STPAS: Scales of Transformation in Prehistoric and Archaic Societies

The book series ‘Scales of Transformation in Prehistoric and Archaic Societies’ (STPAS) is an international scientific series that covers major results deriving from or being associated with the research conducted in the Collaborative Research Centre ‘Scales of Transformation: Human-Environmental Interaction in Prehistoric and Archaic Societies’ (CRC 1266). Primarily located at Kiel University, Germany, the CRC 1266 is a large interdisciplinary project investigating multiple aspects of socio-environmental transformations in ancient societies between 15,000 and 1 BCE across Europe.

The new book series is dedicated to the fundamental research questions of the CRC 1266 dealing with transformations on different temporal, spatial and social scales, here defined as processes leading to a substantial and enduring reorganization of socio-environmental interaction patterns. What are the substantial transformations that describe human development from 15,000 years ago to the beginning of the Common Era? How did the interaction between natural environment and human populations change over time? What role did humans play as cognitive actors trying to deal with changing social and environmental conditions? Which factors triggered the transformations that led to substantial societal and economic inequality?

The understanding of human practices within the often intertwined social and environmental contexts is one of the most fundamental aspects of archaeological research. Moreover, in current debates, the dynamics and feedback involved in human-environmental relationships have become a major issue looking at the sometimes devastating consequences of human interference with nature. Archaeology, with its long-term perspective on human societies and landscapes, is in the unique position to trace and link comparable phenomena in the past, to study the human involvement with the natural environment, to investigate the impact of humans on nature, and the consequences of environmental change on human societies. Modern interlinked interdisciplinary research allows for reaching beyond simplistic monocausal lines of explanation and overcoming evolutionary perspectives. Looking at the period from 15,000 to 1 BCE, the CRC 1266 takes a diachronic view in order to investigate transformations involved in the development of late Pleistocene hunter-gatherers, horticulturalists, early agriculturalists, early metallurgists as well as early state societies, thus covering a wide array of societal formations and environmental conditions.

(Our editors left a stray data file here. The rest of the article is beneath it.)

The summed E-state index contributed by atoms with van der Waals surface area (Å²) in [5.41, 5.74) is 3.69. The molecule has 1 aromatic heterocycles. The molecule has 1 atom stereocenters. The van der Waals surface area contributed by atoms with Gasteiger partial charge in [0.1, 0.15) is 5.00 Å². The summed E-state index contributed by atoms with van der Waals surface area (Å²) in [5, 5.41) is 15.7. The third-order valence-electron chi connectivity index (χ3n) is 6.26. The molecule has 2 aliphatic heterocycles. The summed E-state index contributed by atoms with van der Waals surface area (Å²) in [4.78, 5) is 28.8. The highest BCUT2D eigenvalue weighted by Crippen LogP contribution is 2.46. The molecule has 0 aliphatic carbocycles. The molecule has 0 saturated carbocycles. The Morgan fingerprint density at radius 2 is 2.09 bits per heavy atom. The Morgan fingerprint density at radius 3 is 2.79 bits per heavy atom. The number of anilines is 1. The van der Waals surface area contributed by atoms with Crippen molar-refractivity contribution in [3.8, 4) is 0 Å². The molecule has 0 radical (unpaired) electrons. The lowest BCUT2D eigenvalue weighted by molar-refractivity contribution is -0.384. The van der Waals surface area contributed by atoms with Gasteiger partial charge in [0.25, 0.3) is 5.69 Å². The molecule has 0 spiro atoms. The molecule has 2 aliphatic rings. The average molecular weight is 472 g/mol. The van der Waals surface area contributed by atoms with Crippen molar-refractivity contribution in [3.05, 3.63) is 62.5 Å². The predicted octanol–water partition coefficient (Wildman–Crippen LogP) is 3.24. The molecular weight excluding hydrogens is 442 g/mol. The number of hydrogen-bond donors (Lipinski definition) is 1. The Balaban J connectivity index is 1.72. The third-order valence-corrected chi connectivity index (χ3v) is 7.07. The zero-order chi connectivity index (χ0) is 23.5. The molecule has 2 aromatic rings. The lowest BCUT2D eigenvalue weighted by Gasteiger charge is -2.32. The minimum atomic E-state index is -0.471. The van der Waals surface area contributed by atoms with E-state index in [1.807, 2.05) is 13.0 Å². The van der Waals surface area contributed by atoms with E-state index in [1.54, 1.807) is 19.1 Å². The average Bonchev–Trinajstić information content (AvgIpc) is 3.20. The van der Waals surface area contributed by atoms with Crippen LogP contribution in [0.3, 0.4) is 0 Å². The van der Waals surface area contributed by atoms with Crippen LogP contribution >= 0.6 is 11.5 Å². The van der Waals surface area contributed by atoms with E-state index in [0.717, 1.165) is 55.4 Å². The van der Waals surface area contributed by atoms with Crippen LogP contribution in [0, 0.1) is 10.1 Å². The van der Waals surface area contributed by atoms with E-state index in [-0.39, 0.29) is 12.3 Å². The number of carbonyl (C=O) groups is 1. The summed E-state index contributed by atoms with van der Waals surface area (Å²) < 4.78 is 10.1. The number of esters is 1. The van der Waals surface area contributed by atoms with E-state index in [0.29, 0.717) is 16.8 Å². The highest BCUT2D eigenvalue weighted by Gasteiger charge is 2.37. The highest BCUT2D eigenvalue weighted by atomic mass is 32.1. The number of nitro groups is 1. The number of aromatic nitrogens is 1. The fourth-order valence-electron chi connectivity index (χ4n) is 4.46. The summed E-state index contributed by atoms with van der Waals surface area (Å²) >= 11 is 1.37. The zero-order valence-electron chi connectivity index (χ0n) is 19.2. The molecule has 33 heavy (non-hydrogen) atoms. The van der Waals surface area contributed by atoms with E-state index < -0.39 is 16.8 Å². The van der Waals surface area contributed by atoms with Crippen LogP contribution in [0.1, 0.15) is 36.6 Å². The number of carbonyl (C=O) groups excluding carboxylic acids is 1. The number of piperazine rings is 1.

The volumes of the series include monographs with detailed basic data and comprehensive interpretations from different case studies and landscapes and the extensive output from numerous scientific meetings and international workshops that have undergone a peer-review process.

More detailed information about the CRC 1266: http://www.sfb1266.uni-kiel.de/en


Editors

Prof. Dr. Wiebke Kirleis
Prof. Dr. Johannes Müller
Christian-Albrechts-Universität zu Kiel, SFB 1266 “TransformationsDimensionen”
Institute for Prehistoric and Protohistoric Archaeology
Johanna-Mestorf-Straße 2-6, 24118 Kiel Germany


Contact information

Dr. Nicole Taylor, Research Coordinator
Christian-Albrechts-Universität zu Kiel, SFB 1266 “TransformationsDimensionen”
Leibnizstraße 3, 24118 Kiel, Germany

E-mail:




STPAS: Scales of Transformation in Prehistoric and Archaic Societies

The book series ‘Scales of Transformation in Prehistoric and Archaic Societies’ (STPAS) is an international scientific series that covers major results deriving from or being associated with the research conducted in the Collaborative Research Centre ‘Scales of Transformation: Human-Environmental Interaction in Prehistoric and Archaic Societies’ (CRC 1266). Primarily located at Kiel University, Germany, the CRC 1266 is a large interdisciplinary project investigating multiple aspects of socio-environmental transformations in ancient societies between 15,000 and 1 BCE across Europe.